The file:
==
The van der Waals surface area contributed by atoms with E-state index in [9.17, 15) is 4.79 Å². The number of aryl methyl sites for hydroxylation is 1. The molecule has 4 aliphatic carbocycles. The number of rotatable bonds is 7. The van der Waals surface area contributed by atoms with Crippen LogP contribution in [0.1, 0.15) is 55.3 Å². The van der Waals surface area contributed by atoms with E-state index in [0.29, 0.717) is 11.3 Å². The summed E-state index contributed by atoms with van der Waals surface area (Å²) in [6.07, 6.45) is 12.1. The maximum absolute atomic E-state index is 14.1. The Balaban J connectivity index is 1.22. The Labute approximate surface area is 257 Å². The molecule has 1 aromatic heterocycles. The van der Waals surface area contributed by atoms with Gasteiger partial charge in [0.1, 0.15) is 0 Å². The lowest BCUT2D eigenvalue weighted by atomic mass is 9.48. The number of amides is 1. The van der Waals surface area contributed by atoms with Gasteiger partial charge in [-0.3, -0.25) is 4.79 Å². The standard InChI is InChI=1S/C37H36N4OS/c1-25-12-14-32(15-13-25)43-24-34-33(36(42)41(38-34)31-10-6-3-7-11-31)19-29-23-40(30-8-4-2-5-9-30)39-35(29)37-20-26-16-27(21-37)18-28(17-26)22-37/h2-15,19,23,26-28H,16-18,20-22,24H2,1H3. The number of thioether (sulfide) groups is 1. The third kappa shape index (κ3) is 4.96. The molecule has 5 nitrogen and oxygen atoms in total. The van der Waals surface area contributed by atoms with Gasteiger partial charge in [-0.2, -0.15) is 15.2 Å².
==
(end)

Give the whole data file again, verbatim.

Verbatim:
The van der Waals surface area contributed by atoms with E-state index in [9.17, 15) is 4.79 Å². The number of aryl methyl sites for hydroxylation is 1. The molecule has 4 aliphatic carbocycles. The number of rotatable bonds is 7. The van der Waals surface area contributed by atoms with Crippen LogP contribution in [0.1, 0.15) is 55.3 Å². The van der Waals surface area contributed by atoms with E-state index in [0.29, 0.717) is 11.3 Å². The summed E-state index contributed by atoms with van der Waals surface area (Å²) in [6.07, 6.45) is 12.1. The maximum absolute atomic E-state index is 14.1. The Balaban J connectivity index is 1.22. The Labute approximate surface area is 257 Å². The molecule has 1 aromatic heterocycles. The van der Waals surface area contributed by atoms with Gasteiger partial charge in [0.1, 0.15) is 0 Å². The lowest BCUT2D eigenvalue weighted by atomic mass is 9.48. The number of amides is 1. The van der Waals surface area contributed by atoms with Gasteiger partial charge in [-0.3, -0.25) is 4.79 Å². The standard InChI is InChI=1S/C37H36N4OS/c1-25-12-14-32(15-13-25)43-24-34-33(36(42)41(38-34)31-10-6-3-7-11-31)19-29-23-40(30-8-4-2-5-9-30)39-35(29)37-20-26-16-27(21-37)18-28(17-26)22-37/h2-15,19,23,26-28H,16-18,20-22,24H2,1H3. The number of thioether (sulfide) groups is 1. The third kappa shape index (κ3) is 4.96. The molecule has 5 nitrogen and oxygen atoms in total. The van der Waals surface area contributed by atoms with Gasteiger partial charge in [-0.2, -0.15) is 15.2 Å².